Whether you venture out to the supermarket yourself, or use an online order/ delivery service the biggest risk is your interaction with other people…..grocery checkout folks, delivery staff, and other shoppers. Keep your distance, patronize stores that have installed plexiglass barriers to separate you from checkout staff, wipe down cart or basket handles with sanitizing wipes and use hand sanitizer immediately after paying. Then wash your hands thoroughly when you get home and after you unpack your purchases. If you are ordering groceries online, request they be left outside your door. Please do tip the delivery person, but do it online or leave a tip in an envelope outside.
Safe Food Handling and Preparation Practices
Don’t place grocery bags or delivery boxes on countertops. Wash reusable grocery bags after every use in the washing machine with hot water and detergent and dispose of delivery boxes outside.
In general, because of poor survivability of these coronaviruses on surfaces, there is likely very low risk of spread from food products or packaging that are shipped over a period of days or weeks at ambient, refrigerated, or frozen temperatures. The FDA recommends that if you are concerned about contamination of food or food packaging, wash your hands after handling food packaging, after removing food from the packaging, before you prepare food for eating and before you eat.
Fruit and vegetables should be rinsed in cold running water. Rub outer skin gently on delicate items and scrub thick rinds or peels. You should always handle and prepare food safely, including keeping raw meat separate from other foods, refrigerating perishable foods, and cooking meat to the right temperature to kill harmful germs. See the CDC’s Food Safety site for more information.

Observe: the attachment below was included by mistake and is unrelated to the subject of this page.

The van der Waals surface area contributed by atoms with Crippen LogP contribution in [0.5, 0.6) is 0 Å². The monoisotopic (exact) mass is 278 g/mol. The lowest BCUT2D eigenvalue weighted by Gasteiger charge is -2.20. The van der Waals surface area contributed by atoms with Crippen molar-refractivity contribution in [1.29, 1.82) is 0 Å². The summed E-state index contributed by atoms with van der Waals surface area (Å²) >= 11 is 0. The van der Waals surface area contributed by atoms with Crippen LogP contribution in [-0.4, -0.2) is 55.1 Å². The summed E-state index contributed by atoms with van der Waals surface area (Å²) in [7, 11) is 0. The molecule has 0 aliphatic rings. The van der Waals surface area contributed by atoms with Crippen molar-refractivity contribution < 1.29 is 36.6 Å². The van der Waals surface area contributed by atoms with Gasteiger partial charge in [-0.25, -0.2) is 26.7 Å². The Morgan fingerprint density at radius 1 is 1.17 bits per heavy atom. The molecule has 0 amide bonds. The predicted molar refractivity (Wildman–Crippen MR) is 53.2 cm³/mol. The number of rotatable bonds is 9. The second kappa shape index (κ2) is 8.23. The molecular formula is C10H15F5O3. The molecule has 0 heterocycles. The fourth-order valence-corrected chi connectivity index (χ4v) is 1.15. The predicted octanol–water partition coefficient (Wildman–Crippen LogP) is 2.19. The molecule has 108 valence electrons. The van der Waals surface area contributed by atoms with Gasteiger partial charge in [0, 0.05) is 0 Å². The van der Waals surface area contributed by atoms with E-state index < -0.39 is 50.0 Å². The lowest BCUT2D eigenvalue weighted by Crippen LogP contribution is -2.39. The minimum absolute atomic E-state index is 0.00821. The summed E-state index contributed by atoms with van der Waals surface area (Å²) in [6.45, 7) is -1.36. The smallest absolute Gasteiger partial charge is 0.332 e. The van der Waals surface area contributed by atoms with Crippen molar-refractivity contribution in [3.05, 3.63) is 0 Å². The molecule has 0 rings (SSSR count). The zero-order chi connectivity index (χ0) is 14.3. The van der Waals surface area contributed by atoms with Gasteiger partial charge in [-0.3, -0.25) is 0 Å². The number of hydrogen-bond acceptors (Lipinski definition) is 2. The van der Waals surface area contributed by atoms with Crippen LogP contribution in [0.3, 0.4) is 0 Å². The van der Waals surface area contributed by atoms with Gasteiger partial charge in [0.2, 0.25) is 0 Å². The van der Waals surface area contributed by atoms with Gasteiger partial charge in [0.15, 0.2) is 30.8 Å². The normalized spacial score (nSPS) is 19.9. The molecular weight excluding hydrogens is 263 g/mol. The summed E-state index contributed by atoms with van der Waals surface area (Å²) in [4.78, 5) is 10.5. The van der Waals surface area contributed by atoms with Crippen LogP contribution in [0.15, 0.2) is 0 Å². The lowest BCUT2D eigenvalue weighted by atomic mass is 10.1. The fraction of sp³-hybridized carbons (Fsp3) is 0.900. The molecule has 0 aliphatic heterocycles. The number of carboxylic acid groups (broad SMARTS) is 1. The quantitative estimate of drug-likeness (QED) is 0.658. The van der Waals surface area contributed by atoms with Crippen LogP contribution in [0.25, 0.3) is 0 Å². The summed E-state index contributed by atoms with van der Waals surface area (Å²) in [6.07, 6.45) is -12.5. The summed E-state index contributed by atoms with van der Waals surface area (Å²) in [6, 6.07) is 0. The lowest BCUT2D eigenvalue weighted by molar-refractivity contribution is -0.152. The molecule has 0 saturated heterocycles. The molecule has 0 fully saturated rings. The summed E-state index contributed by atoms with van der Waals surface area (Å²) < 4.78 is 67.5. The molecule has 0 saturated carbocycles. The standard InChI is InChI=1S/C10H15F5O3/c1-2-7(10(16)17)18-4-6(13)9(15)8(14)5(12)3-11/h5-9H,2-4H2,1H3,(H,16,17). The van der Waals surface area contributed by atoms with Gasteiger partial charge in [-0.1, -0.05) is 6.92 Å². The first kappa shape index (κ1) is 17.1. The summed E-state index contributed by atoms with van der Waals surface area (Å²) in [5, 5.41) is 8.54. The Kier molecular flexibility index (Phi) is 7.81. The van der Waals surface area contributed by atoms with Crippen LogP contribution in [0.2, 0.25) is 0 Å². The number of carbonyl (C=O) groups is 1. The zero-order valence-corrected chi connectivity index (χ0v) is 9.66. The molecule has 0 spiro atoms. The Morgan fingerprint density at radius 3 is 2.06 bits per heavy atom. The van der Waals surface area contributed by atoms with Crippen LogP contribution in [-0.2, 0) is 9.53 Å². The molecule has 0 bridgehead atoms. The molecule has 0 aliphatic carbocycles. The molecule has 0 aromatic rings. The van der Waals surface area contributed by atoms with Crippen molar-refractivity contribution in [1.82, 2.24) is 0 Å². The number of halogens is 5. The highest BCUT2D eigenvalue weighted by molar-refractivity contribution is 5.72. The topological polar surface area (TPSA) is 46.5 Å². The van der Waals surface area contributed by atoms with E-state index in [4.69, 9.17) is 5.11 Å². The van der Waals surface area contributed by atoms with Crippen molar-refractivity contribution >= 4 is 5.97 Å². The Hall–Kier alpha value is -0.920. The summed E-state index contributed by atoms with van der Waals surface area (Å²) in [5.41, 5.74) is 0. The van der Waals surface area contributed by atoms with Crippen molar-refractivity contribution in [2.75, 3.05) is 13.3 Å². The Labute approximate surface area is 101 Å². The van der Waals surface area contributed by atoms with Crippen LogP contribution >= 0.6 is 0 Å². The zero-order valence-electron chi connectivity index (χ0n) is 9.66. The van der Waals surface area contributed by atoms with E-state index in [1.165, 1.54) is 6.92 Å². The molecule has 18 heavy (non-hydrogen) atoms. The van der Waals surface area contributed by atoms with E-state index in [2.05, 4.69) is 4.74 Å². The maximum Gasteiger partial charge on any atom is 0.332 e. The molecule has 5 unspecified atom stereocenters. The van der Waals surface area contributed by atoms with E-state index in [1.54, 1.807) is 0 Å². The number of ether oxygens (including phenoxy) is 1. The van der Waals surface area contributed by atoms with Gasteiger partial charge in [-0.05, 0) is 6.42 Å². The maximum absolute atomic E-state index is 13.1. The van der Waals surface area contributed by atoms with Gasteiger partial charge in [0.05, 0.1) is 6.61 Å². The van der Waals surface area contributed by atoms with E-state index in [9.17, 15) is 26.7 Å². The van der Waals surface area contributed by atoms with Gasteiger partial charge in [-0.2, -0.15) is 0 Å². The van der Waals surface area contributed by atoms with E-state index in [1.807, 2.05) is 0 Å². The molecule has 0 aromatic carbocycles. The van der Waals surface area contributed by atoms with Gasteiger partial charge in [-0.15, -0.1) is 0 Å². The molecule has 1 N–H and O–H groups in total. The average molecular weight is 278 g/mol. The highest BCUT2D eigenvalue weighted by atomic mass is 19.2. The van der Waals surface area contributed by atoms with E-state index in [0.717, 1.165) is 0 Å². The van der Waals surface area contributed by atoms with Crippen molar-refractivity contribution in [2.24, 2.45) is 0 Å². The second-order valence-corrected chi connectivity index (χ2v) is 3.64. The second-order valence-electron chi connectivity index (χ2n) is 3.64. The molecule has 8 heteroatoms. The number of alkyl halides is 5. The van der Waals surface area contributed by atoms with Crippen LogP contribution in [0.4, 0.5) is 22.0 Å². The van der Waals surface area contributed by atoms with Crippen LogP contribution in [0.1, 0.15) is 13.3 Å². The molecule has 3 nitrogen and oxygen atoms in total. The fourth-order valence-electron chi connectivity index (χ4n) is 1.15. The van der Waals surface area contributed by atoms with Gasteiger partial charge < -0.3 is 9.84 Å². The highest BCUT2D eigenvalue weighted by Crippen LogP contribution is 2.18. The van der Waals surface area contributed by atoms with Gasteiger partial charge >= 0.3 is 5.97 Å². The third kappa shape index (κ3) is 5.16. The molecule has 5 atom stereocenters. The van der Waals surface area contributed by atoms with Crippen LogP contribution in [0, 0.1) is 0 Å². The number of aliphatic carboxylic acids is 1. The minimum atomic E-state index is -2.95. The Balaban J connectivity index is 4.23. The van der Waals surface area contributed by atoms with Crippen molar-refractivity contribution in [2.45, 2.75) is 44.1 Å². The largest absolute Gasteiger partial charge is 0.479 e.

These practices, while not outright harmful, can distract you from focusing on the really important things you need to do:
- Wearing gloves to shop and or unpack delivery boxes and grocery bags. It certainly doesn’t hurt, but may give you a false sense of security-many individuals still touch their face with gloves on. If you wear gloves, it’s also important to remove and dispose of them correctly. There is nothing worse than seeing a parking lot littered with disposable gloves – a sight all too common recently. Even with gloves, it is important to wash your hands every time you remove or change gloves.
- Wiping off packages of food – if it makes you feel better, go ahead, but make sure not to touch the food itself.
- Washing produce in vinegar. Not harmful, but not helpful.
The Dangerous – Do not do these!
- Washing produce or other groceries in bleach, detergent or hand soap solutions is not helpful and can be dangerous. These products are not intended or approved for human consumption and even if you rinse well, you risk making yourself ill from consuming small amounts. Again, all evidence shows that COVID-19 is not transmitted via food.
- Mixing cleaning products or formulating your own cleaning products. Many combinations of disinfectants and cleaning products can produce toxic fumes (think bleach and ammonia) and should never be combined. Trying to formulate your own cleaners by mixing products is risky.
- Leaving groceries outside for three days is a bad idea from a food safety standpoint for perishables that need to stay refrigerated. Also, you risk attracting rodents or having your groceries contaminated by curious wildlife.